I can understand the desperation of the countries involved and why anyone who is infected would want to take these antibodies (I would!) but this looks to me like very early research.  Back in 2011, when I went to a big proteins conference in San Diego (back when I was still gainfully employed {{sigh}}), researchers producing antibodies and other proteins were still in the “it’s an art” phase.  That is to say, we know a lot about the mechanisms by which organisms produce proteins and such but we still don’t understand all of the details in order for them to not aggregate or to get them to fold properly or even to know how to snip genes in the right places to get the vectors and organisms to express, then extract and purify the resulting proteins.  It’s going to take a long time, a lot of research and a lot of money to figure it all out.

Now, this is not to say that Mapp Biopharmaceuticals doesn’t have a winner on its hands.  It’s only to point out that Mapp needs a lot more funding and clinical trials before this is a “go to” treatment for ebola.  And that’s the sad thing.  Many small start ups like Mapp have up front research costs but can’t do the clinical trials.  (This is why I only want to do contract work from my home when it comes to the pharma industry. Job insecurity is extremely high.)  They aren’t ready for an IPO but if they don’t get funding from somewhere, they may have to shutdown their early research in order to move into development.  Those sobering facts may fly under the radar to most Americans because ebola is far, far away and not likely to affect anyone we know.  But woebetide the day when there’s an American version of a deadly virus without a vaccine or a cure when our champions are small, underfunded and understaffed.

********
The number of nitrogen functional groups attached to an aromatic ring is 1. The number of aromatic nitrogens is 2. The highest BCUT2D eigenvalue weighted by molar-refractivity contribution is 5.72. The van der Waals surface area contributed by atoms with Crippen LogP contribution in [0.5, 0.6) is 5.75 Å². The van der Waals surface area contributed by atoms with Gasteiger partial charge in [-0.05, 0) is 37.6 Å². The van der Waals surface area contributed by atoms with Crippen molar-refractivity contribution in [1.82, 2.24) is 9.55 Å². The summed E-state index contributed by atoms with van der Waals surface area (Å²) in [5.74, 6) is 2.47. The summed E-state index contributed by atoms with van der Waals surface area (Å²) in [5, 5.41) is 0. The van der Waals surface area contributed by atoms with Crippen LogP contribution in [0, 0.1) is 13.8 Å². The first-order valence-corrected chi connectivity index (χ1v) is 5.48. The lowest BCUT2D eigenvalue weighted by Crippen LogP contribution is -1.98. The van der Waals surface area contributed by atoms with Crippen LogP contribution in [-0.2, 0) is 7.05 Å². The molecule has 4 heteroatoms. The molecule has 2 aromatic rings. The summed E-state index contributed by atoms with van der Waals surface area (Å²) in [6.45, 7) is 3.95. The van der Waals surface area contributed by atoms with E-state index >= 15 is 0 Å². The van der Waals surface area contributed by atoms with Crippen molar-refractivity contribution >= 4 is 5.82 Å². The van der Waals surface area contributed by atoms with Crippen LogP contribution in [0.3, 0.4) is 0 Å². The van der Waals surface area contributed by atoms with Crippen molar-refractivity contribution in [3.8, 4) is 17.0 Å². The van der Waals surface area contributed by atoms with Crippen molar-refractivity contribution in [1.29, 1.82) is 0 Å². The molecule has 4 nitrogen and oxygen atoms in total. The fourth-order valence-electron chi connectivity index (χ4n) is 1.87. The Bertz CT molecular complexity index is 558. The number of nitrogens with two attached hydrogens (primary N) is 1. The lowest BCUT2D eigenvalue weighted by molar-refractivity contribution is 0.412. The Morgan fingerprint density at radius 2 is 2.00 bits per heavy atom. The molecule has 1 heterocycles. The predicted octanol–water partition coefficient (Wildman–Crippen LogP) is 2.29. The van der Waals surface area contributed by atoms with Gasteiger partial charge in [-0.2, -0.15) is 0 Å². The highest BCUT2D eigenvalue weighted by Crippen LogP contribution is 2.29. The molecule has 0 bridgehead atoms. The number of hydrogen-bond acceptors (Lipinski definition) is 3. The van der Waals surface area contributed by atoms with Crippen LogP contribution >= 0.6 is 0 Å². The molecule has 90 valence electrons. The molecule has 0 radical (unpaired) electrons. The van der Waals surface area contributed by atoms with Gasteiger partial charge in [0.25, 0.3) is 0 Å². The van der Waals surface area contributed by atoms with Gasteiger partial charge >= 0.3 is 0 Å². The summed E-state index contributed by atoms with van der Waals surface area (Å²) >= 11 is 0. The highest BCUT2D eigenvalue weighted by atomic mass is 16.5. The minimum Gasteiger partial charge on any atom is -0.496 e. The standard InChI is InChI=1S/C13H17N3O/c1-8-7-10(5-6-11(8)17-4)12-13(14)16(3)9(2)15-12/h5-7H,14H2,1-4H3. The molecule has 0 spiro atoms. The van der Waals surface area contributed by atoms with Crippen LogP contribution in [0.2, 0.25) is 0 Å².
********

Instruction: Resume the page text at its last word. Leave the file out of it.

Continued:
Just sayin’.

For more on the ZMapp treatment for ebola, see this followup from the BBC, especially the third video.  I see that there are several crystal structures from the ebola virus.  Hmmmm, I wonder if Mapp has considered a paptamer to interfere with protein-protein interactions in the homo 8-mer assembly…  (Call me)

 

6 Responses

  1. There are several anti-GMO crowds. The one which resents the use of GMOs as an anti-farmer extortion tool on the part of corporate racketeers like Monsanto might well be pleased to hear of monoclonal antibodies in tobacco. Just as they might be pleased at the success of insulin production in bacteria . . . especially if they have diabetes. They would certainly be pleased to hear about the insertion of chestnut blight immunity genetics from the Chinese Chestnut into the American Chestnut.

    You just haven’t met the right anti-GMO crowd.

    • You’re right, of course. And that’s the problem with labels. It would be very helpful if people were more specific when they referred to GMO. Or war hawks. Or neoliberals. Or centrism.
      Lack of specificity and black/white thinking is why we can’t have nice things.

      • I should think some of the proponents of GMO would WANT to have food thereby grown so labelled . . . specifically enough to where we could know exactly whom to credit for the particular patented trait involved.
        If something said loud and proud: made from soybeans bearing Monsanto’s patented XB-57 Roundup Readification Sequence 3X-Delta, people on Team Monsanto would know to buy that product to show their support. People on Team Syngenta would want to be able to buy the corn chips made with
        Syngenta Patented TripleStack LibertyLink corn, for example. The corporations should show pride in the traits they patent and deploy. They should label their productions and everything pproduced with their productions with the specific traitname and patent number of their special trait. LOUD and PROUD. They should stop acting ashamed. Get out aHEAD of the issue.

  2. You haven’t written anything about the garden this year. Has it been too busy a year to do very much of that? Should we say better luck next year?

    • I have produce! I got tomatoes, lettuce, beans, eggplant and peppers. The radishes were an epic fail. No cauliflower either. I’d say it was a partial success.